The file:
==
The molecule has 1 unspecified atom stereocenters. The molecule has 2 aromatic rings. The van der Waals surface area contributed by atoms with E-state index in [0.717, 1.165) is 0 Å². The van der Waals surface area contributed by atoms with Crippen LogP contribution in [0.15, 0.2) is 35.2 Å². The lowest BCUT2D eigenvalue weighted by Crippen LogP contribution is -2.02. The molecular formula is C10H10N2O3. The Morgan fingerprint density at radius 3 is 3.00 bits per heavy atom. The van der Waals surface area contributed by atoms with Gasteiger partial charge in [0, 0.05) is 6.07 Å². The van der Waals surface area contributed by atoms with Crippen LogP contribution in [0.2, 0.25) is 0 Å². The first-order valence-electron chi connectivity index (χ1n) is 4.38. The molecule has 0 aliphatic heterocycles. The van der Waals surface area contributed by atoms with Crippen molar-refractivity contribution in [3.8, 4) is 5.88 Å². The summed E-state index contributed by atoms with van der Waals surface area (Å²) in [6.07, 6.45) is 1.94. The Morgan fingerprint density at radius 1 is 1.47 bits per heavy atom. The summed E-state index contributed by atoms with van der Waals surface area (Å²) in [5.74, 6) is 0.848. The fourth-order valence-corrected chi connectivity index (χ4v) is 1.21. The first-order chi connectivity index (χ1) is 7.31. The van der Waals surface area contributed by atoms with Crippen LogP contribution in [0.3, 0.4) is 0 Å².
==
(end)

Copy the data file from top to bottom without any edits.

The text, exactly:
The molecule has 1 unspecified atom stereocenters. The molecule has 2 aromatic rings. The van der Waals surface area contributed by atoms with E-state index in [0.717, 1.165) is 0 Å². The van der Waals surface area contributed by atoms with Crippen LogP contribution in [0.15, 0.2) is 35.2 Å². The lowest BCUT2D eigenvalue weighted by Crippen LogP contribution is -2.02. The molecular formula is C10H10N2O3. The Morgan fingerprint density at radius 3 is 3.00 bits per heavy atom. The van der Waals surface area contributed by atoms with Gasteiger partial charge in [0, 0.05) is 6.07 Å². The van der Waals surface area contributed by atoms with Crippen LogP contribution in [0.2, 0.25) is 0 Å². The first-order valence-electron chi connectivity index (χ1n) is 4.38. The molecule has 0 aliphatic heterocycles. The van der Waals surface area contributed by atoms with Crippen molar-refractivity contribution in [3.8, 4) is 5.88 Å². The summed E-state index contributed by atoms with van der Waals surface area (Å²) in [6.07, 6.45) is 1.94. The Morgan fingerprint density at radius 1 is 1.47 bits per heavy atom. The summed E-state index contributed by atoms with van der Waals surface area (Å²) in [5.74, 6) is 0.848. The fourth-order valence-corrected chi connectivity index (χ4v) is 1.21. The first-order chi connectivity index (χ1) is 7.31. The van der Waals surface area contributed by atoms with Crippen LogP contribution in [0.3, 0.4) is 0 Å².